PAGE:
Stormgate Matchmaking & Ladder FAQ
Do I have an MMR (matchmaking rating)?
Yes! Each player currently has a matchmaking rating (MMR) representing their skill and a rating uncertainty that is updated after every game they play. The whole matchmaking system and ladder is built around this. Currently, the default MMR is 1500, and the best players have reached 2300 MMR on the closed beta.
Why is my MMR not shown?
We are not hiding MMR; a number of UI features simply did not make it into release for this phase of closed beta and are still in development. Rest assured that MMR will be prominently shown when the game is officially released!
What’s rating uncertainty?
Rating uncertainty is a measure used in matchmaking systems to gauge how accurately a player's skill level (MMR) is known. For new players, this uncertainty is high because their ability is not yet clearly established. As a result, their matchmaking rating (MMR) can change more dramatically in the initial games to quickly find the appropriate skill level. Over time, as players play more matches, the system becomes more certain about their skill level, leading to smaller adjustments in their MMR. This mechanism helps ensure that players are matched fairly and accurately according to their skill.
Does that mean that after a while, my MMR will remain the same as there is no uncertainty anymore?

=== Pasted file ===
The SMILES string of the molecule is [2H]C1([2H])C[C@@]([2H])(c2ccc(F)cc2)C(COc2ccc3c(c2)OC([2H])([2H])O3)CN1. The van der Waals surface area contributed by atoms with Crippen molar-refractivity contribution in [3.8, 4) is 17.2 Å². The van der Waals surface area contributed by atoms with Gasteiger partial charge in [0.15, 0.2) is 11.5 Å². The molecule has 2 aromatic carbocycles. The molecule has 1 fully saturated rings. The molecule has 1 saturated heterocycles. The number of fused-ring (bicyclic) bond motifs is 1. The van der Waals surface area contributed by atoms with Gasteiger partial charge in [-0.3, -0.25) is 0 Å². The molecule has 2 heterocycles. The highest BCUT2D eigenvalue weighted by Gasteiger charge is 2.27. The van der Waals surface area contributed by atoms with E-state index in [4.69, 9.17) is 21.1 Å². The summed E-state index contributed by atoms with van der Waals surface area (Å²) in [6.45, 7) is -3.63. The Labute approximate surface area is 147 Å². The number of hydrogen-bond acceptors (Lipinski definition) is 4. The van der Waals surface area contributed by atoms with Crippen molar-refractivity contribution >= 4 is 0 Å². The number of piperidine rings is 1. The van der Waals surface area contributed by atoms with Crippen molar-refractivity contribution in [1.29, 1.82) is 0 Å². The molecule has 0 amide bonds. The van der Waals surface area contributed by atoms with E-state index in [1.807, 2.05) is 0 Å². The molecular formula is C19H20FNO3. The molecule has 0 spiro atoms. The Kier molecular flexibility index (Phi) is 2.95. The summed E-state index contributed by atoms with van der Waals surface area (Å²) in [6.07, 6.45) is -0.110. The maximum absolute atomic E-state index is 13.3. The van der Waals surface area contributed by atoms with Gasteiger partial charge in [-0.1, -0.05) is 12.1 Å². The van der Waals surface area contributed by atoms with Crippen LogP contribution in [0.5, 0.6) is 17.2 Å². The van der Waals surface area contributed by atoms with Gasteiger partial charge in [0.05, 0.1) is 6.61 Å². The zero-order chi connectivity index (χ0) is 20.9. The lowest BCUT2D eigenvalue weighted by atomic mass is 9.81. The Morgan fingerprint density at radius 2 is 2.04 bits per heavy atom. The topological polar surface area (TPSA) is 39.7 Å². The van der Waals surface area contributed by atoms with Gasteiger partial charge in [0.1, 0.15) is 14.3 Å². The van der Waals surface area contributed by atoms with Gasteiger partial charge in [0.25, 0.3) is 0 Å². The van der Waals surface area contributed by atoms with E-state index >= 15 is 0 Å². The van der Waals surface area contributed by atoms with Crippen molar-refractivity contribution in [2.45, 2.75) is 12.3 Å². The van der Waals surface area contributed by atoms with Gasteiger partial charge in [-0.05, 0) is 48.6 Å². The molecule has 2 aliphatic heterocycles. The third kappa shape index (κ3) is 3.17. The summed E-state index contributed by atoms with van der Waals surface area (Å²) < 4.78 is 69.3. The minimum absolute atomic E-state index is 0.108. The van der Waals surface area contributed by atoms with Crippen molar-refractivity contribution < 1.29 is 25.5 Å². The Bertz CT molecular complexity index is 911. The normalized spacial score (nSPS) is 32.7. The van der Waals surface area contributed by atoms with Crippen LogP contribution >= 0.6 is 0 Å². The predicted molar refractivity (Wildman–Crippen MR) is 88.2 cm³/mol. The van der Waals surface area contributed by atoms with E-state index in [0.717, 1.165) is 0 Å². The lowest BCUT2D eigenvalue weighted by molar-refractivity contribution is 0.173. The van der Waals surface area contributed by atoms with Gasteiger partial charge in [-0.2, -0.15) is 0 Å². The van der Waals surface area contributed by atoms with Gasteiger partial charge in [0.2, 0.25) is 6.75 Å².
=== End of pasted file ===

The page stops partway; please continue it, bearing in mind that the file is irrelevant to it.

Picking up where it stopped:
No! The rating system we use makes sure that ratings do not become stale by enforcing a rating uncertainty floor–we never become too sure. This always leaves the door open for players to improve in skill and to see their rating rapidly go up if they are on a winning streak.
Do I have a separate MMR per faction?
What’s a season?
We define a season as a period of time, potentially 1-3 months, where players can climb the ladder by gaining RP. MMR will largely persist between seasons, but ladder ranks, season activity, and RP will be fully reset.
RP stands for ranking points. It’s a single numerical value that is the basis of the ranking system, as the ladder is simply a sorting of players from most to least RP. At the moment, this number is based on the maximum confirmed MMR a player has achieved throughout a season, and how many wins they have accumulated in the ongoing season.
What’s the maximum confirmed MMR?
Roughly speaking, the highest MMR you’ve hit in the ongoing season, with a caveat. Confirmed here means that we take into account the notion of rating uncertainty, so that newer accounts cannot benefit disproportionately from getting lucky in their first few games. Also, we don’t want everyone to have at least hit the default rating of 1500 MMR–so this “rating uncertainty discount” is necessary. The higher the rating uncertainty, the more discounted the MMR associated with it.
For example, starting at 1500 MMR and a rating uncertainty of 350 gives a confirmed rating of 0 - which can only go up. As you play more games, uncertainty goes down and your MMR moves up and down, we keep checking if you’ve beaten your previous high - this is why it’s a maximum. Once MMR is entirely calibrated and has reached the rating uncertainty “floor” we discussed previously (say, after about 50 games), it is strictly equivalent to the maximum MMR a player has reached beyond that.
Why take the maximum and not the current MMR instead?